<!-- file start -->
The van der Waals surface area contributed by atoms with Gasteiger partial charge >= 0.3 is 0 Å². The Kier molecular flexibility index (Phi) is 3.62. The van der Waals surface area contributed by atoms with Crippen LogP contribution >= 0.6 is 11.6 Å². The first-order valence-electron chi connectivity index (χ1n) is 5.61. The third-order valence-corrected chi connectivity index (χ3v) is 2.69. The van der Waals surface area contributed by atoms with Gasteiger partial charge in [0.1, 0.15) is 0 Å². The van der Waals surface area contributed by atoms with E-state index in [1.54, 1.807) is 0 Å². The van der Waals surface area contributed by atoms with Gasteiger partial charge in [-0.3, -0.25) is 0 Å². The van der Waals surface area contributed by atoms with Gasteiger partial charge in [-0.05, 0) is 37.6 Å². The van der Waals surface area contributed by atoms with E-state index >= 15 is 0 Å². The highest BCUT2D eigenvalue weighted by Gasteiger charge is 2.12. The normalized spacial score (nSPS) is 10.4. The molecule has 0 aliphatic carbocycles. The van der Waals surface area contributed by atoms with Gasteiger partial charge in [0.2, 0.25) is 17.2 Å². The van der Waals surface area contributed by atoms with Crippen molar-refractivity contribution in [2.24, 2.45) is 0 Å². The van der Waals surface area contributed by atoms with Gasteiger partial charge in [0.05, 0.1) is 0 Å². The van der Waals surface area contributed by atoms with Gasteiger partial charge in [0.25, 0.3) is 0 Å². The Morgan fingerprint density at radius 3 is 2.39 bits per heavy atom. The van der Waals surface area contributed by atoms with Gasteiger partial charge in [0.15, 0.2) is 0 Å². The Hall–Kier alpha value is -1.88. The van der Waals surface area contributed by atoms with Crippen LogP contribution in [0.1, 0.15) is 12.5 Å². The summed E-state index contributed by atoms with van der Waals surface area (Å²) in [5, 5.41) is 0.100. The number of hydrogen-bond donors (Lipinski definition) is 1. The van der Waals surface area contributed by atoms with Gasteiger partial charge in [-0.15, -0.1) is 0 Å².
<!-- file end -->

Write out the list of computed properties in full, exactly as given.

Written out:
The van der Waals surface area contributed by atoms with Gasteiger partial charge >= 0.3 is 0 Å². The Kier molecular flexibility index (Phi) is 3.62. The van der Waals surface area contributed by atoms with Crippen LogP contribution >= 0.6 is 11.6 Å². The first-order valence-electron chi connectivity index (χ1n) is 5.61. The third-order valence-corrected chi connectivity index (χ3v) is 2.69. The van der Waals surface area contributed by atoms with Gasteiger partial charge in [0.1, 0.15) is 0 Å². The van der Waals surface area contributed by atoms with E-state index in [1.54, 1.807) is 0 Å². The van der Waals surface area contributed by atoms with Gasteiger partial charge in [-0.3, -0.25) is 0 Å². The van der Waals surface area contributed by atoms with Gasteiger partial charge in [-0.05, 0) is 37.6 Å². The van der Waals surface area contributed by atoms with E-state index >= 15 is 0 Å². The highest BCUT2D eigenvalue weighted by Gasteiger charge is 2.12. The normalized spacial score (nSPS) is 10.4. The molecule has 0 aliphatic carbocycles. The van der Waals surface area contributed by atoms with Gasteiger partial charge in [0.2, 0.25) is 17.2 Å². The van der Waals surface area contributed by atoms with Crippen molar-refractivity contribution in [2.24, 2.45) is 0 Å². The van der Waals surface area contributed by atoms with Gasteiger partial charge in [0.05, 0.1) is 0 Å². The van der Waals surface area contributed by atoms with Gasteiger partial charge in [0.25, 0.3) is 0 Å². The Morgan fingerprint density at radius 3 is 2.39 bits per heavy atom. The van der Waals surface area contributed by atoms with Gasteiger partial charge in [0.15, 0.2) is 0 Å². The Hall–Kier alpha value is -1.88. The van der Waals surface area contributed by atoms with Crippen LogP contribution in [0.1, 0.15) is 12.5 Å². The summed E-state index contributed by atoms with van der Waals surface area (Å²) in [5, 5.41) is 0.100. The number of hydrogen-bond donors (Lipinski definition) is 1. The van der Waals surface area contributed by atoms with Gasteiger partial charge in [-0.15, -0.1) is 0 Å².